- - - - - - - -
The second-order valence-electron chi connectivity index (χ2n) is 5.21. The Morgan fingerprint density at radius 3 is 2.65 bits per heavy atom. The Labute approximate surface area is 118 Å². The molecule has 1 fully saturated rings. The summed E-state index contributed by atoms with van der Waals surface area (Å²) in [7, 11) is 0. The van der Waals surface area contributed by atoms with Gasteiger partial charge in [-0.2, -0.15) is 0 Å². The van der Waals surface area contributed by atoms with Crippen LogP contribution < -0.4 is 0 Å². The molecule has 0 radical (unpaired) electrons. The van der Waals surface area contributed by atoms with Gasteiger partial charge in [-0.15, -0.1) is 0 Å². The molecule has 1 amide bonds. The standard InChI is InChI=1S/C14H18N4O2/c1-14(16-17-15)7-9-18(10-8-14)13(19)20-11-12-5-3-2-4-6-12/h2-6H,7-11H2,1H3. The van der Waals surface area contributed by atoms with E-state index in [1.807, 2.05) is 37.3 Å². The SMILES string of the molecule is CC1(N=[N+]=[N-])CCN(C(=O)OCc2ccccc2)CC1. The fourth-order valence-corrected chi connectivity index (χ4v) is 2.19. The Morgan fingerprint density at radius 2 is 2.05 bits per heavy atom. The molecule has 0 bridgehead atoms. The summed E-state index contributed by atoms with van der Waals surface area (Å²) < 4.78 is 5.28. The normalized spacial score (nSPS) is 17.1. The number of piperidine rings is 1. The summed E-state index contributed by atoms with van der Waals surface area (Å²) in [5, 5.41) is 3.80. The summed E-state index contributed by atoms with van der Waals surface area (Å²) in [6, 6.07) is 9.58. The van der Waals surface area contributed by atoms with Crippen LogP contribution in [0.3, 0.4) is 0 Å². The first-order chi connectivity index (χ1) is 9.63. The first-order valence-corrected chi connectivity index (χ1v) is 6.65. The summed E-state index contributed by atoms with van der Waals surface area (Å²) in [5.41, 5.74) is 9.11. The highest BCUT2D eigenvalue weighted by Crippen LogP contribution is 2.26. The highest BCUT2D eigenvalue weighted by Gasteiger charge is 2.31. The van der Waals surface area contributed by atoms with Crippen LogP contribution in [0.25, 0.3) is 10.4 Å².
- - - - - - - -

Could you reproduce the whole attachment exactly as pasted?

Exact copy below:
The second-order valence-electron chi connectivity index (χ2n) is 5.21. The Morgan fingerprint density at radius 3 is 2.65 bits per heavy atom. The Labute approximate surface area is 118 Å². The molecule has 1 fully saturated rings. The summed E-state index contributed by atoms with van der Waals surface area (Å²) in [7, 11) is 0. The van der Waals surface area contributed by atoms with Gasteiger partial charge in [-0.2, -0.15) is 0 Å². The van der Waals surface area contributed by atoms with Crippen LogP contribution < -0.4 is 0 Å². The molecule has 0 radical (unpaired) electrons. The van der Waals surface area contributed by atoms with Gasteiger partial charge in [-0.15, -0.1) is 0 Å². The molecule has 1 amide bonds. The standard InChI is InChI=1S/C14H18N4O2/c1-14(16-17-15)7-9-18(10-8-14)13(19)20-11-12-5-3-2-4-6-12/h2-6H,7-11H2,1H3. The van der Waals surface area contributed by atoms with E-state index in [1.807, 2.05) is 37.3 Å². The SMILES string of the molecule is CC1(N=[N+]=[N-])CCN(C(=O)OCc2ccccc2)CC1. The fourth-order valence-corrected chi connectivity index (χ4v) is 2.19. The Morgan fingerprint density at radius 2 is 2.05 bits per heavy atom. The molecule has 0 bridgehead atoms. The summed E-state index contributed by atoms with van der Waals surface area (Å²) < 4.78 is 5.28. The normalized spacial score (nSPS) is 17.1. The number of piperidine rings is 1. The summed E-state index contributed by atoms with van der Waals surface area (Å²) in [5, 5.41) is 3.80. The summed E-state index contributed by atoms with van der Waals surface area (Å²) in [6, 6.07) is 9.58. The van der Waals surface area contributed by atoms with Crippen LogP contribution in [0.3, 0.4) is 0 Å². The first-order chi connectivity index (χ1) is 9.63. The first-order valence-corrected chi connectivity index (χ1v) is 6.65. The summed E-state index contributed by atoms with van der Waals surface area (Å²) in [5.41, 5.74) is 9.11. The highest BCUT2D eigenvalue weighted by Crippen LogP contribution is 2.26. The highest BCUT2D eigenvalue weighted by Gasteiger charge is 2.31. The van der Waals surface area contributed by atoms with Crippen LogP contribution in [0.25, 0.3) is 10.4 Å².